Pytheas : biography
Today the elevation can be obtained easily on ship with a quadrant. Electronic navigational systems have made even this simple measure unnecessary. Longitude was beyond Pytheas and his peers, but it was not of as great a consequence, because ships seldom strayed out of sight of land. East-west distance was a matter of contention to the geographers; they are one of Strabo’s most frequent topics. Because of the gnōmōn north-south distances were accurate often to within a degree.
It is unlikely that any gnōmōn could be read accurately on the pitching deck of a small vessel at night. Pytheas must have made frequent overnight stops to use his gnōmōn and talk to the natives, which would have required interpreters, probably acquired along the way. The few fragments that have survived indicate that this material was a significant part of the periplus, possibly kept as the ship’s log. There is little hint of native hostility; the Celts and the Germans appear to have helped him, which suggests that the expedition was put forward as purely scientific. In any case all voyages required stops for food, water and repairs; the treatment of voyagers fell under the special "guest" ethic for visitors.
Location of the Arctic Circle
The ancient Greek view of the heavenly bodies on which their navigation was based was imported from Babylonia by the Ionian Greeks, who used it to become a seafaring nation of merchants and colonists during the Archaic period in Greece. Massalia was an Ionian colony. The first Ionian philosopher, Thales, was known for his ability to measure the distance of a ship at sea from a cliff by the very method Pytheas used to determine the latitude of Massalia, the trigonometric ratios.
The astronomic model on which ancient Greek navigation was based, which is still in place today, was already extant in the time of Pytheas, the concept of the degrees only being missing. The modelGeographica . divided the universe into a celestial and an earthly sphere pierced by the same poles. Each of the spheres were divided into zones (zonai) by circles (kukloi) in planes at right angles to the poles. The zones of the celestial sphere repeated on a larger scale those of the terrestrial sphere.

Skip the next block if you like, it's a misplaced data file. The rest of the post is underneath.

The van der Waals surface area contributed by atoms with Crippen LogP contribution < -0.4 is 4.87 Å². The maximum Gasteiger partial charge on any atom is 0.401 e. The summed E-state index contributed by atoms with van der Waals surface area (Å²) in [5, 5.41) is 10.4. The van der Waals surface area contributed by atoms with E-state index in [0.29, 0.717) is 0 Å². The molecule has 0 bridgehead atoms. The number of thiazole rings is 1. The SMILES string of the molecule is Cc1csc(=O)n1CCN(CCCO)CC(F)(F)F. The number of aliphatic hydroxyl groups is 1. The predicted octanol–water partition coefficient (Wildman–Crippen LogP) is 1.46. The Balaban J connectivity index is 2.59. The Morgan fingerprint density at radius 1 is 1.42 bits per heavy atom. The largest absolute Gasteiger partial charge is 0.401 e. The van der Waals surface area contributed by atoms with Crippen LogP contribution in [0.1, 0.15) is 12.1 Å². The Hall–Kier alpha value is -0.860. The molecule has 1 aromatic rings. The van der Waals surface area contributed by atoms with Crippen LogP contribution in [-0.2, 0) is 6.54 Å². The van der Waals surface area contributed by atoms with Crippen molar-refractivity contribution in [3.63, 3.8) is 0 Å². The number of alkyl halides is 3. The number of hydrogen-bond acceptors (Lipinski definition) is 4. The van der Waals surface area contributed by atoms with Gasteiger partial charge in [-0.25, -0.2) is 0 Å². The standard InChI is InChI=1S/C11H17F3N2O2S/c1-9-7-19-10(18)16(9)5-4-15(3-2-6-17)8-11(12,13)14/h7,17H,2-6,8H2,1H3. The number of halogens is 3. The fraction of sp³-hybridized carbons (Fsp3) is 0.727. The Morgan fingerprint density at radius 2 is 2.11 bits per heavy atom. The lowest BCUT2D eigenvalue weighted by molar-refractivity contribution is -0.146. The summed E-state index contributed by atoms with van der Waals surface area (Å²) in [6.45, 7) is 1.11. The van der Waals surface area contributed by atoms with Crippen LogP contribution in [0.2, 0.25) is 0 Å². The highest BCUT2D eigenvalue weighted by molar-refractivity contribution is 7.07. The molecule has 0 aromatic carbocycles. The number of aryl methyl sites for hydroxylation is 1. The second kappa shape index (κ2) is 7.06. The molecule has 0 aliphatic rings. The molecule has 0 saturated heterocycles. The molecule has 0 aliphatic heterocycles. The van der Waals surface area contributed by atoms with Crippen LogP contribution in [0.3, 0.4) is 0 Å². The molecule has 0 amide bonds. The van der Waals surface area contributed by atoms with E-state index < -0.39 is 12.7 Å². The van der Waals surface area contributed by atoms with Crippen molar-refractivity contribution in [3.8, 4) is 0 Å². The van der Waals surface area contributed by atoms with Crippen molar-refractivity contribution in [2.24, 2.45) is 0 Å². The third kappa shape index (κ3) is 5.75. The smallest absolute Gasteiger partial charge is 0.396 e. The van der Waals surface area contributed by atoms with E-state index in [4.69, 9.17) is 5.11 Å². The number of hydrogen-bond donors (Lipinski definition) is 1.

The basis for division into zones was the two distinct paths of the heavenly bodies: that of the stars and that of the sun and moon. Astronomers know today that the Earth revolving around the sun is tilted on its axis, bringing each hemisphere now closer to the sun, now further away. The Greeks had the opposite model, that the stars and the sun rotated around the earth. The stars moved in fixed circles around the poles. The sun moved at an oblique angle to the circles, which obliquity brought it now to the north, now to the south. The circle of the sun was the ecliptic. It was the center of a band called the zodiac on which various constellations were located.
The shadow cast by a vertical rod at noon was the basis for defining zonation. The intersection of the northernmost or southernmost points of the ecliptic defined the axial circles passing through those points as the two tropics (tropikoi kukloi, "circles at the turning points") later named for the zodiacal constellations found there, Cancer and Capricorn. During noon of the summer solstice (therinē tropē) rods there cast no shadow.Geographica . The latitudes between the tropics were called the torrid zone (diakekaumenē, "burned up").
Based on their experience of the Torrid Zone south of Egypt and Libya, the Greek geographers judged it uninhabitable. Symmetry requires that there be an uninhabitable Frigid Zone (katepsugmenē, "frozen") to the north and reports from there since the time of Homer seemed to confirm it. The edge of the Frigid Zone ought to be as far south from the North Pole in latitude as the Summer Tropic is from the Equator. Strabo gives it as 24°, which may be based on a previous tangent of Pytheas, but he does not say. The Arctic Circle would then be at 66°, accurate to within a degree.Strabo’s extensive presentation of the geographic model including the theory of the Arctic is to be found in .